He calls the study a hypothesis-generating paper that suggests connections between dietary protein and epidemiological studies that show associations between IGF-1 levels and the risk of cancer. But he says more research is needed to clarify what that connection is.
The researchers also found that the group of endurance runners in the study consumed the highest number of calories, averaging more than 2,600 per day. Those on a standard Western diet consumed just over 2,300 calories daily, while those in the low-calorie, low-protein group ate just under 2,000 calories a day. Members of the latter group also tended to weigh less than sedentary people but slightly more than the endurance runners. The average body mass index (BMI) in the low-protein, low-calorie group was 21.3. BMI averaged 21.1 among the runners and 26.5 among those who were sedentary. BMI is a measurement of weight divided by height squared. People with a BMI greater than 25 are considered overweight.
Fontana says most of us don't eat nearly enough fruits and vegetables or enough whole-grains, cereals or beans. "Many people are eating too many animal products — such as meat, cheese, eggs and butter — as well as refined grains and free sugars," he says. "Our intake of vegetables and fruits is low, and beans are vastly underconsumed in the U.S. and Europe these days. "
He believes diets would be healthier if we ate more whole grains, beans, fruits and vegetables and far fewer animal products. He recommends mostly fish, low-fat dairy products and, occasionally, some red meat. Such a diet would both cut total calories and reduce the amount of protein we consume to a level closer to the range recommended by the nutrition experts of the Food Nutrition Board of the National Academy of Sciences. It also might result in lower levels of IGF-1.
"Eating too many calories increases our risk of developing obesity, diabetes, cardiovascular disease and of certain types of cancer related to obesity," Fontana says. "We hope to further clarify what happens to cancer risk when we are chronically eating more protein than we need."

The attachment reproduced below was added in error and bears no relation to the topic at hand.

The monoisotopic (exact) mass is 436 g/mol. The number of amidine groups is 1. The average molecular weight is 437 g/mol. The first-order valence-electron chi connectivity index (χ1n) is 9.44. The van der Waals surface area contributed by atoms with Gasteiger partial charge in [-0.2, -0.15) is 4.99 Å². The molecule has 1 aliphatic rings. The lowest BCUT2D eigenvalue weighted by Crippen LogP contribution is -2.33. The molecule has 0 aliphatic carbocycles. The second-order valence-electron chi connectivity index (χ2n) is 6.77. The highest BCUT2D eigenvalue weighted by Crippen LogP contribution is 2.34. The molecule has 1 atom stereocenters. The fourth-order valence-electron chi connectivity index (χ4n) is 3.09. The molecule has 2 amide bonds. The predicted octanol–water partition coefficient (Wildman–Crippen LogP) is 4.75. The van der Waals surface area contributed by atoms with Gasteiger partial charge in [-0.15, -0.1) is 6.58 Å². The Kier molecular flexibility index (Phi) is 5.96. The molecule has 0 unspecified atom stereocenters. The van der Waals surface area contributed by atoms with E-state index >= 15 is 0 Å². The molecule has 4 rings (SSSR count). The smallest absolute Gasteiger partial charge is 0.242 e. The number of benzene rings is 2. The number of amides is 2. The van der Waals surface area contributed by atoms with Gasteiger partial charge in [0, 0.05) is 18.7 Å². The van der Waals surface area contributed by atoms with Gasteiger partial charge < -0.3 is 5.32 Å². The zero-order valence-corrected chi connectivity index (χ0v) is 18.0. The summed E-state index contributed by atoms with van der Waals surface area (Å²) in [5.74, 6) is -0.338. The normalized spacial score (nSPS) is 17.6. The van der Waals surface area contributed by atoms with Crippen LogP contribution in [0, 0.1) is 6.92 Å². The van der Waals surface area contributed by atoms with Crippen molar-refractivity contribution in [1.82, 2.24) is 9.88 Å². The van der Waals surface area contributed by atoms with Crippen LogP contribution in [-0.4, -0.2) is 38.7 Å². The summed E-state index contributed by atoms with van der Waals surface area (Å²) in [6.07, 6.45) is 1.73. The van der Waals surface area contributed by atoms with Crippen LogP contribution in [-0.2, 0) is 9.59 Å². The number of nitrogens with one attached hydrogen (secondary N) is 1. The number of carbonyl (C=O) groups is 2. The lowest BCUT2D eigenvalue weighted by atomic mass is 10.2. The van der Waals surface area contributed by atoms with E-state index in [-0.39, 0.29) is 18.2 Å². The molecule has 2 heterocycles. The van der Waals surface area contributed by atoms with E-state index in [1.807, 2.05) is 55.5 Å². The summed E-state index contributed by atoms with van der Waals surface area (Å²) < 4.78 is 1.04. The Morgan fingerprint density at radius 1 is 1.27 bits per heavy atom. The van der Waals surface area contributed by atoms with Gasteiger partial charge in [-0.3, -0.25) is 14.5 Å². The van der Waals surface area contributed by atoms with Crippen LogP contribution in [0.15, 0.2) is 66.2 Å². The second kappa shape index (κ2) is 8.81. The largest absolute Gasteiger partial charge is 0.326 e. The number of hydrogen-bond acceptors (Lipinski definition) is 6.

RE: Does too much protein in the diet increase cancer risk? - James - 07-01-2012 01:00 AM
How do you explain the Eskimos? They eat nothing but fat, very little vegetable matter, and perhaps a berry or two. No cancer, no diabetes, no heart disease, no gum disease. There are also indigenous people that subsided on fish and coconuts, also without any vegetables. That was it! They didn't start getting sick until carbs were introduced to their diets.
First of all fats are not proteins. What raises the IGF-1 is high protein. And again even at that there are other factors in play. Just like we know estrogens can cause cancer, but not everyone exposed to estrogen is going to get cancer.
And Eskimos do get cancer:
And heart disease:
And gum disease:
Granted that changes in diet may have contributed to the rise in some of these conditions. On the other hand where are the studies showing lower rates of these diseases prior to changes in their native diet to a more Westernized diet?
I am sorry if I sound over skeptical, but all the claims sound like some multi level marketing sales pitch where they are claiming this is answer to make you live to be over 100 years old based on people in one part of the world doing.......... You care to take a guess as to how many times I have heard these claims? And it is always the same style of they have no disease, but no validating proof. And thus the problem I have. There are a lot of assumptions in the claim that high protein is safe or healthy. Proof of the claim is lacking though.
In addition there are a few other important facts that are being overlooked.